influence the thinking of others, their employers also have in mind a combination of organizational mission and funding considerations. Table 2.1 summarizes typical objectives of government, not-for-profit/academic, and for-profit organizations in producing and disseminating S&T databases and the different weight each places on mission versus financial considerations.

In government and not-for-profit research organizations, including universities, basic research institutes, and national laboratories, the advancement of knowledge as an intrinsic good and in the service of national goals motivates the production and distribution of S&T databases; exploiting data for financial gain is subordinate to fulfilling public-interest objectives. The data products of not-for-profit and government organizations are judged primarily by criteria that are not directly profit related, such as their value to end users, their potential value in advancing a field, their ability to enhance the status of an institution and its research or educational capabilities, and similar objectives typically associated with public-interest or public good activities related, for example, to improving knowledge of disease factors or interdependencies within ecosystems.

Of course, not all not-for-profit institutions behave in this generalized way. At one end of the spectrum are organizations that, especially if they are fully subsidized, distribute their data freely on the Internet without any effort at cost recovery. Many individual researchers or academics certainly operate this way. At the other end are not-for-profit institutions that seek to maximize the revenues from their S&T databases, subject to the constraints of their tax-exempt status, to finance future R&D and database development in order to remain at the forefront of their respective fields. Most not-for-profits, however, fall somewhere in the middle in trying to reconcile their public-interest mission, on the one hand, with the need to generate sufficient operating revenues, on the other. Universities present a good example of this dichotomy, with the trend in recent years toward greater cost recovery1 and greater attention to the protection and exploitation of their intellectual property.2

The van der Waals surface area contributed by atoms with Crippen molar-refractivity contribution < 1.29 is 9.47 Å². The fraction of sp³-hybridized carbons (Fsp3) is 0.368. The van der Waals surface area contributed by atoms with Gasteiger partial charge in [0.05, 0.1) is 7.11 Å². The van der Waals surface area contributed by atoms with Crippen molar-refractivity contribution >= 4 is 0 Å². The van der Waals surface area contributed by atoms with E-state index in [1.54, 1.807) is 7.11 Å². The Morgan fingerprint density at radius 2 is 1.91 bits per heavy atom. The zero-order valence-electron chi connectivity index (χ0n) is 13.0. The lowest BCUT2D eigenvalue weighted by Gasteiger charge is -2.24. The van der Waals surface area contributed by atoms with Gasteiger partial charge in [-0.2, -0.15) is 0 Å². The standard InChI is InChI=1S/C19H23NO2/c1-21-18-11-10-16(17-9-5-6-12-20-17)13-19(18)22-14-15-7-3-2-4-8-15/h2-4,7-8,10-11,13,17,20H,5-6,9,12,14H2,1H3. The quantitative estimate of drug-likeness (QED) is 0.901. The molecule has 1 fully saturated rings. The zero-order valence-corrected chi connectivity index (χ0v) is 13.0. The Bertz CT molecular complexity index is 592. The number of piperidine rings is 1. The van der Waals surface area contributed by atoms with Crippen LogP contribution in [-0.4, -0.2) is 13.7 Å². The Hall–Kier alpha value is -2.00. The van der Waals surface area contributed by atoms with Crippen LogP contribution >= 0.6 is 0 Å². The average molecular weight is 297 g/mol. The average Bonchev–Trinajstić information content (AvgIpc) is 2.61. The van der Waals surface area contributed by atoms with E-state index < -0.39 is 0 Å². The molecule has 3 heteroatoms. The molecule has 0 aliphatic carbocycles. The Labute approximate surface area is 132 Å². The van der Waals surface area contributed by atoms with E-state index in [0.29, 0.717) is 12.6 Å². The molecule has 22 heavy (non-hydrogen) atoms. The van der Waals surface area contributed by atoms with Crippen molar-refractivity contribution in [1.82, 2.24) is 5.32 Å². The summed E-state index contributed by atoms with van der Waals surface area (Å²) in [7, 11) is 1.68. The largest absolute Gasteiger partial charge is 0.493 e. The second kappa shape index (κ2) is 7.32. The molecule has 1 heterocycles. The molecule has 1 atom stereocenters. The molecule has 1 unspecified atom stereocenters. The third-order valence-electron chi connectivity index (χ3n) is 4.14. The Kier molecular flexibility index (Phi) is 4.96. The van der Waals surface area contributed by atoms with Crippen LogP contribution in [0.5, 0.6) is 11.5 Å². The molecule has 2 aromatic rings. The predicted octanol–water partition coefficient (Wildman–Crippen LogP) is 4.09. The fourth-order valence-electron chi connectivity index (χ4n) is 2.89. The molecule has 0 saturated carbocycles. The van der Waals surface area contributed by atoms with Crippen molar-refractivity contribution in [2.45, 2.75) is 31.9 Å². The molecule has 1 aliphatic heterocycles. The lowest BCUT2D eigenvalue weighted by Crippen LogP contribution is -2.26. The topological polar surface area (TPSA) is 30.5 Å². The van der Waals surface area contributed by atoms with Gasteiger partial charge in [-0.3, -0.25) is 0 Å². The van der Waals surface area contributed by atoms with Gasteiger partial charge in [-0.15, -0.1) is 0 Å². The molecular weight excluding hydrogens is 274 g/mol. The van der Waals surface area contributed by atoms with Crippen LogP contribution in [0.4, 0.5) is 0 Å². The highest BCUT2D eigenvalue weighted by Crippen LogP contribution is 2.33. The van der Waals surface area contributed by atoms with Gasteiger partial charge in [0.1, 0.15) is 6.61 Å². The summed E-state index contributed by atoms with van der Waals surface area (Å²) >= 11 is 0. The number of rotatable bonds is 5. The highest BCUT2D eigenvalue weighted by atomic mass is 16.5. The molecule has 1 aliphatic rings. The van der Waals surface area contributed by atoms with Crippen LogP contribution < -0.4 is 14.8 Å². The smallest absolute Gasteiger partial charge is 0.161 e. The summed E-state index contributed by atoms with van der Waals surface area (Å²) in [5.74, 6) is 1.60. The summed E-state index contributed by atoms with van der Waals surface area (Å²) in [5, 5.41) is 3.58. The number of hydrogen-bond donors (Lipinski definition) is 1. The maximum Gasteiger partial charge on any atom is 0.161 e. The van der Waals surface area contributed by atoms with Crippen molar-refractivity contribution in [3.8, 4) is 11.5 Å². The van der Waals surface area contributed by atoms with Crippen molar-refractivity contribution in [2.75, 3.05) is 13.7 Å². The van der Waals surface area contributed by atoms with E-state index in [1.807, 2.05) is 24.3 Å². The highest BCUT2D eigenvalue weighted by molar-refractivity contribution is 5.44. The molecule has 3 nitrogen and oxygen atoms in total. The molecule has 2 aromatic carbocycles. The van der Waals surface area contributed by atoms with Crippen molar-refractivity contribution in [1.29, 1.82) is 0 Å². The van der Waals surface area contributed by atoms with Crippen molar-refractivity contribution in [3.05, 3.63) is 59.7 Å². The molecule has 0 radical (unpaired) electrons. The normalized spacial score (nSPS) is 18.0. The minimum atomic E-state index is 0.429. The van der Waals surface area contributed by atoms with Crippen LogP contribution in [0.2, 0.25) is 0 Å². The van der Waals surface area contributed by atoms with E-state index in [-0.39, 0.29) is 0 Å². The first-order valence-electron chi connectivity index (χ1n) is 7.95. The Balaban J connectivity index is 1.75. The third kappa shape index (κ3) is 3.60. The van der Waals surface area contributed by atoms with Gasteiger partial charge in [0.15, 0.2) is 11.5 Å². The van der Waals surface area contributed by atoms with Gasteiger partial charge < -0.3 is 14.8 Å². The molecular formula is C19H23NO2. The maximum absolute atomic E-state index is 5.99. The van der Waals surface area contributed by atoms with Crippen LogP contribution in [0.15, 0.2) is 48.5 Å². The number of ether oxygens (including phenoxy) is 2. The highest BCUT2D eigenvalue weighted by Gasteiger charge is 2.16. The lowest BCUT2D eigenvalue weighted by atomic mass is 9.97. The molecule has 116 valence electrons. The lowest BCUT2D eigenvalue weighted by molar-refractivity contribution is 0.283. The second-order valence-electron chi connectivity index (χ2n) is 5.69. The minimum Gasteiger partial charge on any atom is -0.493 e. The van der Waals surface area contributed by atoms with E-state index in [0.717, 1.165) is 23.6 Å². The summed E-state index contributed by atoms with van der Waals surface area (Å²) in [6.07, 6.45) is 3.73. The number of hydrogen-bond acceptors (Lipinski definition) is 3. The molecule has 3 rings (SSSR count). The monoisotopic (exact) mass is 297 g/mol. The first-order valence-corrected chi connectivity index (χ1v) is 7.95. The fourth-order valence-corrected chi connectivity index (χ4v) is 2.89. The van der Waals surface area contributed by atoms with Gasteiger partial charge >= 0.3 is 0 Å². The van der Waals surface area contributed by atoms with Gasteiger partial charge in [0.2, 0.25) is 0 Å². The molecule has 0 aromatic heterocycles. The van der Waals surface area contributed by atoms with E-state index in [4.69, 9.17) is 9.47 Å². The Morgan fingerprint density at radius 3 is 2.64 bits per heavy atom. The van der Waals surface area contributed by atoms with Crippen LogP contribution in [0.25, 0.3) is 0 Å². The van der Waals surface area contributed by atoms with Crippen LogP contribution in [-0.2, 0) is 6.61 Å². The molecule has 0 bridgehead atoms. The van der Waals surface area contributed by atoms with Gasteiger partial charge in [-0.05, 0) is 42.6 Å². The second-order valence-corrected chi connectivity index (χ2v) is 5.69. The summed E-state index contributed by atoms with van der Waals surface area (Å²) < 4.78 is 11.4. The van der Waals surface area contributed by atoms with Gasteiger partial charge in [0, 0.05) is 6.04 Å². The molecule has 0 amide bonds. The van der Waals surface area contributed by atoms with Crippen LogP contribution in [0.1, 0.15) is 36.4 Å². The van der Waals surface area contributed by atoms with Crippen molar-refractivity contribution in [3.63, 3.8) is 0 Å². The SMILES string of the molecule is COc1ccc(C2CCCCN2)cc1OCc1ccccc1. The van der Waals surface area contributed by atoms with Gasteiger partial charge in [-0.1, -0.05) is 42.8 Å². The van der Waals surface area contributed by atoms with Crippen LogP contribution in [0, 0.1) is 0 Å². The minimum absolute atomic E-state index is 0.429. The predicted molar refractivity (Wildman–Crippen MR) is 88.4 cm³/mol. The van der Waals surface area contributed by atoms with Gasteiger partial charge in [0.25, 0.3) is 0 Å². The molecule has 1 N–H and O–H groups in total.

In contrast, the for-profit sector seeks mainly to generate profit for management and shareholders. Of course, market success also depends on creating value for users—otherwise, the data products would not be successful. High-value can translate to high prices, and such pricing inevitably restricts access. Nevertheless, there are exceptions to the rule here as well, since not all for-profit entities attempt to charge as much as they could for their proprietary databases, perhaps

1  

For a discussion of the trend in academic institutions to protect their research results as intellectual property, see Kenneth W. Dam (1998), "Intellectual Property and the Academic Enterprise," John M. Olin Law & Economics Working Paper No. 68 (2d Series), University of Chicago Law School.

2  

Intellectual Property Task Force (1999), "Intellectual Property and New Media Technologies: A Framework for Policy Development and AAU Institutions," Association of American Universities, May 13, Washington, D.C., 31 pp., available online at <www.tulane.edu/~aau/AAUPolicy.html>.



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